Lythrum

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Daisy

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Lythrum
« on: September 06, 2012, 07:53:01 AM »
It has grown too tall and is now out of scale with my little pond, but, Lythrum salicaria has been flowering since May ;D
It is very sturdy and windproof.
The bees and hoverflies love it.
It just keeps putting out more and more flowers.
I am so pleased with it, that I have just ordered Lythrum salicaria Blush
and Lythrum virgatum Dropmore Purple. ;D ;D ;D
Daisy :)

Amateur gardener, who has gardened in Surrey and Cornwall, England, but now has a tiny garden facing north west, near the coast in north east Crete. It is 300 meters above sea level. On a steep learning curve!!! Member of both MGS and RHS

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Alisdair

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Re: Lythrum
« Reply #1 on: September 06, 2012, 08:57:33 AM »
Lythrum salicaria, purple loosestrife, is a delightful plant and as you say bees and butterflies love it. We find it pretty invasive here in our UK garden (it is a British native), and unwanted self-seedlings need to be pulled out when young, as they quickly develop a very strong rootstock.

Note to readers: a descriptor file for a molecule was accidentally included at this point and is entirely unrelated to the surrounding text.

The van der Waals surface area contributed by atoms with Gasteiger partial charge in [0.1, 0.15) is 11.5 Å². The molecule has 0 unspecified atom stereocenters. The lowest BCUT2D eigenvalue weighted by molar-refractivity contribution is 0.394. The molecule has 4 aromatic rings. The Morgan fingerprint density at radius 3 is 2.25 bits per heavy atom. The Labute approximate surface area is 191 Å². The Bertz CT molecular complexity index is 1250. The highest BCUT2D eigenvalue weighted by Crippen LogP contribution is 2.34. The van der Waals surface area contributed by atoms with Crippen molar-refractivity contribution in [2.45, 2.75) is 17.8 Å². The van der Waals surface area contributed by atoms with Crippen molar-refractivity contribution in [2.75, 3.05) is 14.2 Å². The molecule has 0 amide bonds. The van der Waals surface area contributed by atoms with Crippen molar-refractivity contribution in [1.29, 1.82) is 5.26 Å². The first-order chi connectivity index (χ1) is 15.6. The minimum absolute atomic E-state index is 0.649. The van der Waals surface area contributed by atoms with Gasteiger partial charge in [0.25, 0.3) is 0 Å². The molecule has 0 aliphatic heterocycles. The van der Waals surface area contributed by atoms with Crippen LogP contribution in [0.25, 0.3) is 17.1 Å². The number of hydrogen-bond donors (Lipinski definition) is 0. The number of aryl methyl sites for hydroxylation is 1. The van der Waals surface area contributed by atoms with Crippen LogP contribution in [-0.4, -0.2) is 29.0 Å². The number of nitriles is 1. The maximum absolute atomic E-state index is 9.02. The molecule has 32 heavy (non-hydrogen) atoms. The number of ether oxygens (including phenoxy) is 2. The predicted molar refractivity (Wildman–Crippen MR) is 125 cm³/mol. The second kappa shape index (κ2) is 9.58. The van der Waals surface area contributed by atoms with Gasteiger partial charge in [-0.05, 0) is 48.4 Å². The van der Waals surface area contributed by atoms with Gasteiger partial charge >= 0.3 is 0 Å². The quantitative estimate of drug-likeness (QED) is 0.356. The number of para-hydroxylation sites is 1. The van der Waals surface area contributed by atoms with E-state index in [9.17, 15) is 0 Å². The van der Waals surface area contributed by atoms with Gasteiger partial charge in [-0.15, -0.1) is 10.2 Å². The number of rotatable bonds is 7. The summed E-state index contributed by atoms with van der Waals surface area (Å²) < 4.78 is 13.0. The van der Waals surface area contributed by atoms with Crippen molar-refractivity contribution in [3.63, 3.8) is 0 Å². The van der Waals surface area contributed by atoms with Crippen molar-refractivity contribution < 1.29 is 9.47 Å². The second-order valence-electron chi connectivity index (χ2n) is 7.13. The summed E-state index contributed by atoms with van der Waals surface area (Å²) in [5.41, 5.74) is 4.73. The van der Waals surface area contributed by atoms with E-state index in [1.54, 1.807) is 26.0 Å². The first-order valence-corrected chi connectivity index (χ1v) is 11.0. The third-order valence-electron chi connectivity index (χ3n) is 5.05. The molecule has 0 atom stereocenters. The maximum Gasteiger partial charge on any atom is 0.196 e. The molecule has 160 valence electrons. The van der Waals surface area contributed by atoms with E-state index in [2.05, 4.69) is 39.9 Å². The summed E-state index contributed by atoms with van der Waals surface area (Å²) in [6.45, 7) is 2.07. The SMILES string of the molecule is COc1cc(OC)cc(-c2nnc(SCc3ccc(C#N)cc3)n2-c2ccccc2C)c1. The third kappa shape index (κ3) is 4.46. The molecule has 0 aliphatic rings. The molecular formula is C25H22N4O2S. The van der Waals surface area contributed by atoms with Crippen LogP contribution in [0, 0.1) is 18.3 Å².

But presumably in the drier-summer conditions of the Mediterranean, there isn't that problem?
Alisdair Aird
Gardens in SE England (Sussex); also coastal Southern Greece, and (in a very small way) South West France; MGS member (and former president); vice chairman RHS Lily Group, past chairman Cyclamen Society

Umbrian

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Re: Lythrum
« Reply #2 on: September 07, 2012, 06:25:16 AM »
I have not tried Lythrum here since, knowing it is a moisture loving plant and I do not irrigate my garden once things are established, I did not think it would succeed. However I was interested to notice that it thrives on the edges of fields in our valley used for the cultivation of tobacco which is regularly and heavily irrigated during its growing season. Here it makes a lovey splash of colour every summer.
MGS member living and gardening in Umbria, Italy for past 19 years. Recently moved from my original house and now planning and planting a new small garden.

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JTh

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Re: Lythrum
« Reply #3 on: September 07, 2012, 09:55:42 AM »
They grow in the olive fields near us as well, no irrigation, but I suspect there must be some moisture there. It would be nice to have them in the garden, but I don't know if they would survive. I wonder if I got the correct species of those in this old photo though, they seem to be bigger, especially the leaves, but what else could it be?
« Last Edit: September 07, 2012, 09:57:47 AM by JTh »
Retired veterinary surgeon by training with a PhD in parasitology,  but worked as a virologist since 1992.
Member of the MGS  since 2004. Gardening in Oslo and to a limited extent in Halkidiki, Greece.